Tuesday, June 30, 2009
The slippery slope
Now is the time when the early summer garden starts to harden into the midsummer garden. Fewer if any new plants are emerging and the fresh lush look of the garden begins to dissipate just a bit. Sure, there is plenty to look forward to in the way of flowers, but for the most part all the plants are out. I no longer have to worry about squashing a baby coreopsis or vebena bonariensis as I thread my way though the sunny bed.
But this is not a time to relax vigilance. The garden looks good—well, as good as it can without a total redesign—so I tend to neglect certain tasks that are very important. Sure, I pull weeds, but many of the small ones are hidden behind other foliage. They all have to go. I also need to do the second fertilization of the roses and deadhead ALL the seedheads, not just “enough.”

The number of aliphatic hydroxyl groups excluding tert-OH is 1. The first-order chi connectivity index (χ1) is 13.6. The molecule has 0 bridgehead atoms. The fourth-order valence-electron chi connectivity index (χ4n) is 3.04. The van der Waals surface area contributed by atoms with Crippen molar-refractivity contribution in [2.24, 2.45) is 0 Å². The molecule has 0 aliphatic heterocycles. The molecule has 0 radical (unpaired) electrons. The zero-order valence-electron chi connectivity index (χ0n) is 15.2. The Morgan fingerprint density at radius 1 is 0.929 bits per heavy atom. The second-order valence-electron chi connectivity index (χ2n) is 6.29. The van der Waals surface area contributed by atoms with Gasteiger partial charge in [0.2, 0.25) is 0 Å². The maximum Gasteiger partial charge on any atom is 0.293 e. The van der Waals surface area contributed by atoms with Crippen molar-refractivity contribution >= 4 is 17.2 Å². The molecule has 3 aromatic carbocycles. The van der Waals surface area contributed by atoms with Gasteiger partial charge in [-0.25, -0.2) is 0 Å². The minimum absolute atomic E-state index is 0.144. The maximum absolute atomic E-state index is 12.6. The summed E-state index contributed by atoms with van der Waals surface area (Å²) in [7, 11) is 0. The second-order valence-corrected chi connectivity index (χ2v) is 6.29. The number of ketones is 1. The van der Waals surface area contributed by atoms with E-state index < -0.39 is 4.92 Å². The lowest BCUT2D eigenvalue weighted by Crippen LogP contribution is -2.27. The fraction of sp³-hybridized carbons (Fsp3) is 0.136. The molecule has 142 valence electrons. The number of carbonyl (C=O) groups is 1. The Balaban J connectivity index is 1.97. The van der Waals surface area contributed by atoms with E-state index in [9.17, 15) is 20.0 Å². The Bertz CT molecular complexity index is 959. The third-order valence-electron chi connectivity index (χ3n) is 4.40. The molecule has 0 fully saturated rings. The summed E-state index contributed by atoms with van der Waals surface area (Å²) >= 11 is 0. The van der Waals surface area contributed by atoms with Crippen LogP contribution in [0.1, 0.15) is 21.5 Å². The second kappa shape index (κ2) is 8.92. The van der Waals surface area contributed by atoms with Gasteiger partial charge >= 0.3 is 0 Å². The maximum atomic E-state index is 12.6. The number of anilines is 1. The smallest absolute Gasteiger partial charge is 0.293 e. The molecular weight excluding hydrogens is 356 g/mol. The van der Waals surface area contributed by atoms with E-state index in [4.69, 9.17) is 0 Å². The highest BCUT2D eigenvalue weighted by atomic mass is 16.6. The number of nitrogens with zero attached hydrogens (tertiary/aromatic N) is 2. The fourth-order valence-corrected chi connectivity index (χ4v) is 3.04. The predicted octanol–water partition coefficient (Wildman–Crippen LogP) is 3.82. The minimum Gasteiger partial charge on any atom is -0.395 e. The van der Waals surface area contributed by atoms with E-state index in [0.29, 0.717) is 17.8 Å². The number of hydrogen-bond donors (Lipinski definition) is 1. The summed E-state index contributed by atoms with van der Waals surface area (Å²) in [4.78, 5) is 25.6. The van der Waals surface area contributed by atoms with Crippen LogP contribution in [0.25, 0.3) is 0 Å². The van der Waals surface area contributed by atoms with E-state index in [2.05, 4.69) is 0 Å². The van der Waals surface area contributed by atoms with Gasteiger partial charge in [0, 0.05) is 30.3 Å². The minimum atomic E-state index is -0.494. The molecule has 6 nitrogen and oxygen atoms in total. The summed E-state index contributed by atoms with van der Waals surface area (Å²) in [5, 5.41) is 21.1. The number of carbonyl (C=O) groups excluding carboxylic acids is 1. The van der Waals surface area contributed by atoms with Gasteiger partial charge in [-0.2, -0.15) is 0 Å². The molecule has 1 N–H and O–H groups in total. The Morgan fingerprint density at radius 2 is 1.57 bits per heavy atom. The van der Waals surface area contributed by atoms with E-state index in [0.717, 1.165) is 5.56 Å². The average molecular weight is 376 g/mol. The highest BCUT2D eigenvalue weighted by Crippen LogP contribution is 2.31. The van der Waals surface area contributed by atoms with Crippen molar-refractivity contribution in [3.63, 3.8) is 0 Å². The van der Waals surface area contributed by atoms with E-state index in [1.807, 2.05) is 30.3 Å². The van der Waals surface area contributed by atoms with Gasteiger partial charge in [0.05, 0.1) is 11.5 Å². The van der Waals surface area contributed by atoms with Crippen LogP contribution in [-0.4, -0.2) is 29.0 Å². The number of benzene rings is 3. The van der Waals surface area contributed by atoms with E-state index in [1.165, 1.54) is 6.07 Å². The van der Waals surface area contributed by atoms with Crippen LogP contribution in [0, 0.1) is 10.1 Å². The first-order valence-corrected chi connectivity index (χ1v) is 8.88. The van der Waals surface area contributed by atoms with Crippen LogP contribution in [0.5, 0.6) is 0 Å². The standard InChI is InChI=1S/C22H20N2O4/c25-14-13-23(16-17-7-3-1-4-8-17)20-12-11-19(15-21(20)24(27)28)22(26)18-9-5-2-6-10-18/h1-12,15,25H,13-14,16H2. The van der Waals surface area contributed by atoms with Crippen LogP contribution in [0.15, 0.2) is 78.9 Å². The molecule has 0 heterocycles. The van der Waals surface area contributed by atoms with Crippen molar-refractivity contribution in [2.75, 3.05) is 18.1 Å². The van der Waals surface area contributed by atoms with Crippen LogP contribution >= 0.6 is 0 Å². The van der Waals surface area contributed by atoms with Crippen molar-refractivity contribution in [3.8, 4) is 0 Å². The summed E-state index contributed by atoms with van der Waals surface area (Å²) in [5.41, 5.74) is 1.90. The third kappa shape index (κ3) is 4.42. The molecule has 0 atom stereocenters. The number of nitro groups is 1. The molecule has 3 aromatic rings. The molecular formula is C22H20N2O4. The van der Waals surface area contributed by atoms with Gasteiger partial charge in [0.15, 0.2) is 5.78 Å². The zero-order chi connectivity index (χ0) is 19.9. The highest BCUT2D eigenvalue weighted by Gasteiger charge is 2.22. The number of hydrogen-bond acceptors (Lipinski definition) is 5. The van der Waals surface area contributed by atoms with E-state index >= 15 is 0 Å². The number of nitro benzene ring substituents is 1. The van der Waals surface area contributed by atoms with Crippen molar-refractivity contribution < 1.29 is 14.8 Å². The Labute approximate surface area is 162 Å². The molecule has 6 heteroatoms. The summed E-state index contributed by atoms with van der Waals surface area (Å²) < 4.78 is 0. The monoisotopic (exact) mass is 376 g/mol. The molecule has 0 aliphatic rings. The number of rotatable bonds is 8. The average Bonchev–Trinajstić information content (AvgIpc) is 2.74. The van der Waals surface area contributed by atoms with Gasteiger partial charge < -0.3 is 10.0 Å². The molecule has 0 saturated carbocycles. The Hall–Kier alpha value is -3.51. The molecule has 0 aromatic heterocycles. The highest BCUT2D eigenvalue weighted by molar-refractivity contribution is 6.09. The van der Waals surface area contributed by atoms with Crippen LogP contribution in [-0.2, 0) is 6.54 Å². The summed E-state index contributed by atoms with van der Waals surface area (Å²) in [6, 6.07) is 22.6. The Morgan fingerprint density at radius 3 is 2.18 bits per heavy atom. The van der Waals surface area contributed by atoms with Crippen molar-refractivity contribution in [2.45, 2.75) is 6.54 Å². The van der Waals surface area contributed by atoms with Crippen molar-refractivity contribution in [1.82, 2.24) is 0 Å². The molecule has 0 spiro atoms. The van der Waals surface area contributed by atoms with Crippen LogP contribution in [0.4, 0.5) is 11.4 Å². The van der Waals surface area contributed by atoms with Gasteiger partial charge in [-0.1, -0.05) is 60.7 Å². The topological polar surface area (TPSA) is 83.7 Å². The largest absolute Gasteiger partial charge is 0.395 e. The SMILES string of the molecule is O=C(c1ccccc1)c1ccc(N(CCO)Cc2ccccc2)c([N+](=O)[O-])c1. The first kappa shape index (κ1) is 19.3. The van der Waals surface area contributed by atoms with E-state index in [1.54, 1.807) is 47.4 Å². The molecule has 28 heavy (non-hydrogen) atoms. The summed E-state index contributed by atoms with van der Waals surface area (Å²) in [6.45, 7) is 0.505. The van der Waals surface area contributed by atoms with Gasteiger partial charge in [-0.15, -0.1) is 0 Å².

The pansy containers in the front still look OK, but now they must be replaced. And the wisteria has to be cut back hard. And maybe the viburnum should be pruned. Maybe. The most distasteful task of all—cutting back my neighbor’s voracious silver lace vine, which has jumped the fence and climbed up out utility pole—is another must.
I don’t really feel like doing any of these things. I’d rather enjoy my martagon lilium (top) and another fine color clash (above): yellow heliopsis and magenta clematis.